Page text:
"Each case will have to be judged on its own merits. The decision maker will have to balance the public interest in the confidentiality of personal information against the public interest in the right of the requester to access the records. While section 13(4) requires that the decision maker shall disregard any reasons the requester gives for the request, in making a judgement in relation to the records of deceased persons, it is reasonable for a decision maker to inform him or herself as fully as possible of all the circumstances relevant to the request. In reaching this decision, the decision maker should take the following into consideration:


  • The confidentiality of personal information as set out in section 37(1) of the Act.
  • Would the deceased have consented to the release of the records to the requester when living? If so, this would strengthen the case for deciding to release after death...
  • Would release damage the good name and character of the deceased?
  • The nature of the relationship of the requester to the deceased and the circumstances of the relationship prior to the death of the deceased...
  • The nature of the records to be released. If the record is inherently private, and of a very sensitive nature, then it is likely not to be released unless there are compelling reasons for so doing. Such reasons might include the release to a blood relative of records that show a hereditary condition. In relation to medical records, due regard should be had to the confidentiality of medical records in accordance with the Irish Medical Council Guide to Ethical Conduct and Behaviour. Records containing joint personal information of both the requester and the deceased might, subject to other considerations, fall to be released...
  • Any other circumstances relevant to the request as set out by the requester. These should be taken into account by the decision maker in reaching a decision on the request."


With reference to the Guidelines as set out above, I am satisfied that the records at issue are confidential, inherently private and very sensitive. On the matter of confidentiality, the Guidance Notes suggest that in relation to medical records, due regard should be had to the confidentiality of medical records in accordance with the Irish Medical Council Guide to Ethical Conduct and Behaviour. It is noteworthy that this Guide itself acknowledges that there are circumstances where release may be appropriate. Indeed, it acknowledges that information may be disclosed with the individual's consent, and that this consent may extend to disclosure after death. The Guide also suggests that regard might be had to certain factors if it is unclear whether the patient consented to disclosure of information after their death, including how disclosure of the information might benefit or cause distress to the deceased's family or carers, the effect of disclosure on the reputation of the deceased and the purpose of the disclosure.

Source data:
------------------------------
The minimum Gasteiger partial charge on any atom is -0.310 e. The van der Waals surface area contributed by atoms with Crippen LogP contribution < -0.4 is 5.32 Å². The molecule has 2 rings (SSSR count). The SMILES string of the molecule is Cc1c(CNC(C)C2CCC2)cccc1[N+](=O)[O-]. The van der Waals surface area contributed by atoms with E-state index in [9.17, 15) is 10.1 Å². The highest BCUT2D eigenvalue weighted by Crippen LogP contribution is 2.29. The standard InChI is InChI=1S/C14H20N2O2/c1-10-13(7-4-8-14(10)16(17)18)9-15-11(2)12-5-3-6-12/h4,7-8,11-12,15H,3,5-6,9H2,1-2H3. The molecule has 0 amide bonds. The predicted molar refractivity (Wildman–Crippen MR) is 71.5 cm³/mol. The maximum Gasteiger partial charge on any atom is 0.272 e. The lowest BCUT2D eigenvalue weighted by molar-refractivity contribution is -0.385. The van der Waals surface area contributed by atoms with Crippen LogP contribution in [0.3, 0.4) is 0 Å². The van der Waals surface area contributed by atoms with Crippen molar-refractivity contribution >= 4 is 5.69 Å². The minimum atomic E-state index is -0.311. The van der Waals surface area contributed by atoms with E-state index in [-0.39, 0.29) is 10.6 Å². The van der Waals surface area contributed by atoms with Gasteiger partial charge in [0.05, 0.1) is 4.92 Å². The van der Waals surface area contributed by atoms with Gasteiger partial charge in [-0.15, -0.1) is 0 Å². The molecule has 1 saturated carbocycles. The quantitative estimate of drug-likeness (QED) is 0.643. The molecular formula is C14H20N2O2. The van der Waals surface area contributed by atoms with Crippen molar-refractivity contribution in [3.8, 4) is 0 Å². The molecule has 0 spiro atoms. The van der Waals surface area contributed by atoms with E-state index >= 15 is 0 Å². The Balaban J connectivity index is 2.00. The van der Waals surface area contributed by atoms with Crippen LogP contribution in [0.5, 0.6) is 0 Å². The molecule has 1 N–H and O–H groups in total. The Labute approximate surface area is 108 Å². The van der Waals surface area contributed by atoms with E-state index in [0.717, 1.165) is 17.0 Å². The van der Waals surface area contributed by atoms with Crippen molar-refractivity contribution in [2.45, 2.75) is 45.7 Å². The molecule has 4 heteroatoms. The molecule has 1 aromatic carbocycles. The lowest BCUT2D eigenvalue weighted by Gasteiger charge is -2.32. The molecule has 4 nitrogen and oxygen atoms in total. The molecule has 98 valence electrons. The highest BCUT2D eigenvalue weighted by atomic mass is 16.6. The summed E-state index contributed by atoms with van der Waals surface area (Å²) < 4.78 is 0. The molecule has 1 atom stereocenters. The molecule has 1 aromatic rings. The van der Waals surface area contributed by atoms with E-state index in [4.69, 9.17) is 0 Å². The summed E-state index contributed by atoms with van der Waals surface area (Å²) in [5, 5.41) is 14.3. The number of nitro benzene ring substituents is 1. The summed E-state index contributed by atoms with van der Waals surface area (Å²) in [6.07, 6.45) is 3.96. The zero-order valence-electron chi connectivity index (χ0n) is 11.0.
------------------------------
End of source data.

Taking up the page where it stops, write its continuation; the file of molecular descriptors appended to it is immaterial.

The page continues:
It is not possible to know what the deceased would have wished as regards release of her records. However, I note that the applicant was not the nominated family member or contact in the hospital records.

I have carefully considered the provisions of the regulations, the issues identified in the Guidance Notes and I have regard to the public interest in openness, transparency and accountability as regards the care and treatment of the deceased. As regards "all of the circumstances" to which I have had regard, it is important to note that I must, of necessity, be circumspect in describing or commenting on the factors involved since to do so would disclose information contained in exempt records. While it is regrettable that this decision does not include a more detailed analysis of the circumstances, I am constrained in what I can say having regard to the provisions of section 25(3) of the Act.

I am satisfied that in all the circumstances and having regard to the Guidelines, the public interest in the release of the withheld information in this instance does not, on balance, outweigh the public interest in protecting the public interest in the confidentiality of personal information.

As noted above, some of the records contain information relating to parties other than the applicant, his deceased mother and the staff of the hospital. For clarity, I must say here that I am satisfied that the information in question is personal information in relation to those individuals and that there is no overriding public interest in release of such information that would outweigh the privacy rights of the individuals.

Accordingly, I find that the HSE was justified in its decision to refuse access to the records, under section 37(1) and/or section 37(8) of the FOI Act.



Having carried out a review under section 22(2) of the FOI Act, I hereby affirm the decision of the HSE to refuse access to records under section 37(1) and/or section 37(8) of the FOI Act.



Section 24 of the FOI Act sets out detailed provisions for an appeal to the High Court by a party to a review, or any other person affected by the decision. In summary, such an appeal, normally on a point of law, must be initiated not later than four weeks after notice of the decision was given to the person bringing the appeal.


Elizabeth Dolan
Senior Investigator